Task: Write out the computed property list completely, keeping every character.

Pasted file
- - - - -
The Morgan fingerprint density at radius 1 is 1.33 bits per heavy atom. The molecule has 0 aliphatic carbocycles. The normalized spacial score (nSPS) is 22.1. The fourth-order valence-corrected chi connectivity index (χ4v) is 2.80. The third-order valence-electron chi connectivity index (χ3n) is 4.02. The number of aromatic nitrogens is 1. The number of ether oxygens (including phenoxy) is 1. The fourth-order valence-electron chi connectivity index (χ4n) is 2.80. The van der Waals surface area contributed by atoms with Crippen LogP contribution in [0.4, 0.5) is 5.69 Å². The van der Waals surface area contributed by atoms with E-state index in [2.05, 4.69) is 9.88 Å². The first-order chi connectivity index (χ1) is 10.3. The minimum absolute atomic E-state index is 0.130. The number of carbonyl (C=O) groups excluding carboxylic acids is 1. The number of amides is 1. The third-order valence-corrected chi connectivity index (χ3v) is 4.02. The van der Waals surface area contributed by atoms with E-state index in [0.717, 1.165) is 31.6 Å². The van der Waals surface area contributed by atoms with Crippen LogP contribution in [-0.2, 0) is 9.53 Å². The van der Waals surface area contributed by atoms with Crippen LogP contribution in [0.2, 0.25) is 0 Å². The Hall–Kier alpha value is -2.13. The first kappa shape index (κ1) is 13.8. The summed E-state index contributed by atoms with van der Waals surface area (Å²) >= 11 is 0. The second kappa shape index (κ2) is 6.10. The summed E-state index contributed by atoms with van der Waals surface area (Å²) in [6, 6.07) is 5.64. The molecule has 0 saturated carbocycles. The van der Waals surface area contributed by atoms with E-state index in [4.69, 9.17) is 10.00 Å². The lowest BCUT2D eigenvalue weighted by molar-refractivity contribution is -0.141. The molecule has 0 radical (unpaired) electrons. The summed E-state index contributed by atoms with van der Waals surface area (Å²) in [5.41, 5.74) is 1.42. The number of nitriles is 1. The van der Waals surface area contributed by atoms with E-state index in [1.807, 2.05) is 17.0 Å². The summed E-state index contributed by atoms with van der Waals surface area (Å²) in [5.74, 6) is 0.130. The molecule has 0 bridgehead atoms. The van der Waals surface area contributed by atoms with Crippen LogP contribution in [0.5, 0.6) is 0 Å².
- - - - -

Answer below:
The Morgan fingerprint density at radius 1 is 1.33 bits per heavy atom. The molecule has 0 aliphatic carbocycles. The normalized spacial score (nSPS) is 22.1. The fourth-order valence-corrected chi connectivity index (χ4v) is 2.80. The third-order valence-electron chi connectivity index (χ3n) is 4.02. The number of aromatic nitrogens is 1. The number of ether oxygens (including phenoxy) is 1. The fourth-order valence-electron chi connectivity index (χ4n) is 2.80. The van der Waals surface area contributed by atoms with Crippen LogP contribution in [0.4, 0.5) is 5.69 Å². The van der Waals surface area contributed by atoms with E-state index in [2.05, 4.69) is 9.88 Å². The first-order chi connectivity index (χ1) is 10.3. The minimum absolute atomic E-state index is 0.130. The number of carbonyl (C=O) groups excluding carboxylic acids is 1. The number of amides is 1. The third-order valence-corrected chi connectivity index (χ3v) is 4.02. The van der Waals surface area contributed by atoms with E-state index in [0.717, 1.165) is 31.6 Å². The van der Waals surface area contributed by atoms with Crippen LogP contribution in [-0.2, 0) is 9.53 Å². The van der Waals surface area contributed by atoms with Crippen LogP contribution in [0.2, 0.25) is 0 Å². The Hall–Kier alpha value is -2.13. The first kappa shape index (κ1) is 13.8. The summed E-state index contributed by atoms with van der Waals surface area (Å²) >= 11 is 0. The second kappa shape index (κ2) is 6.10. The summed E-state index contributed by atoms with van der Waals surface area (Å²) in [6, 6.07) is 5.64. The molecule has 0 saturated carbocycles. The van der Waals surface area contributed by atoms with E-state index in [4.69, 9.17) is 10.00 Å². The lowest BCUT2D eigenvalue weighted by molar-refractivity contribution is -0.141. The molecule has 0 radical (unpaired) electrons. The summed E-state index contributed by atoms with van der Waals surface area (Å²) in [5.41, 5.74) is 1.42. The number of nitriles is 1. The van der Waals surface area contributed by atoms with E-state index in [1.807, 2.05) is 17.0 Å². The summed E-state index contributed by atoms with van der Waals surface area (Å²) in [5.74, 6) is 0.130. The molecule has 0 bridgehead atoms. The van der Waals surface area contributed by atoms with Crippen LogP contribution in [0.5, 0.6) is 0 Å².